Although normally absent, spontaneous pacemaker activity can develop in human atrium to promote tachyarrhythmias. HL-1 cells are immortalized atrial cardiomyocytes that contract spontaneously in culture, providing a model system of atrial cell automaticity. Using electrophysiologic recordings and selective pharmacologic blockers, we investigated the ionic basis of automaticity in atrial HL-1 cells. Both the sarcoplasmic reticulum Ca++ release channel inhibitor ryanodine and the sarcoplasmic reticulum Ca++ ATPase inhibitor thapsigargin slowed automaticity, supporting a role for intracellular Ca++ release in pacemaker activity. Additional experiments were performed to examine the effects of ionic currents activating in the voltage range of diastolic depolarization. Inhibition of the hyperpolarization-activated pacemaker current, I f, by ivabradine significantly suppressed diastolic depolarization, with modest slowing of automaticity. Block of inward Na+ currents also reduced automaticity, whereas inhibition of T- and L-type Ca++ currents caused milder effects to slow beat rate. The major outward current in HL-1 cells is the rapidly activating delayed rectifier, I Kr. Inhibition of I Kr using dofetilide caused marked prolongation of action potential duration and thus spontaneous cycle length. These results demonstrate a mutual role for both intracellular Ca++ release and sarcolemmal ionic currents in controlling automaticity in atrial HL-1 cells. Given that similar internal and membrane-based mechanisms also play a role in sinoatrial nodal cell pacemaker activity, our findings provide evidence for generalized conservation of pacemaker mechanisms among different types of cardiomyocytes.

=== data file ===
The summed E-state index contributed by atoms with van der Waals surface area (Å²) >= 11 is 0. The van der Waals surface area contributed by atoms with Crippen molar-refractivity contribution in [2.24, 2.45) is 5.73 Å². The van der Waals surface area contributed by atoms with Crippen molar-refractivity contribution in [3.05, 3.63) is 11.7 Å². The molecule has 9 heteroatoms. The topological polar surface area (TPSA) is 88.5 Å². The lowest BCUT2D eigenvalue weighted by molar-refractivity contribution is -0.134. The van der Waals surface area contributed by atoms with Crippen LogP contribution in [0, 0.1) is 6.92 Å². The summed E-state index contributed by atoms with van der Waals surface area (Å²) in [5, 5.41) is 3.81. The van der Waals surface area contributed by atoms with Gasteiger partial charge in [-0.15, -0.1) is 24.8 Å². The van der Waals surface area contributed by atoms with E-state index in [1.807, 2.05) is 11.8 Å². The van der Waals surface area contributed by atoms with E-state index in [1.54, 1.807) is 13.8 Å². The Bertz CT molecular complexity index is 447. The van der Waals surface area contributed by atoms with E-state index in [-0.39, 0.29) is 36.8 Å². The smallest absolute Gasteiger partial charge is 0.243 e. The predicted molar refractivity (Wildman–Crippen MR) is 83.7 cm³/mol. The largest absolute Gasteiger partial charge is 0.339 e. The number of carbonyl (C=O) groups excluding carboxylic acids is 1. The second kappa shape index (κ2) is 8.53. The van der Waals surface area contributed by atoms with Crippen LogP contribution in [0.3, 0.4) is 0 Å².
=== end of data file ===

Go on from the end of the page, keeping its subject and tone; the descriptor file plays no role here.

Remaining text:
From the Departments of Medicine and Clinical Pharmacology, Vanderbilt University School of Medicine, Nashville, TN.
Received for publication April 1, 2010; accepted September 20, 2010.
Supported by grants from the US Public Health Service (HL55665 and HL071002).
The authors report no conflicts of interest.
Reprints: Katherine T. Murray, MD, Division of Clinical Pharmacology, Vanderbilt University School of Medicine, Room 559 Preston Research Building, 2220 Pierce Avenue, Nashville, TN 37232-6602 (e-mail: email@example.com).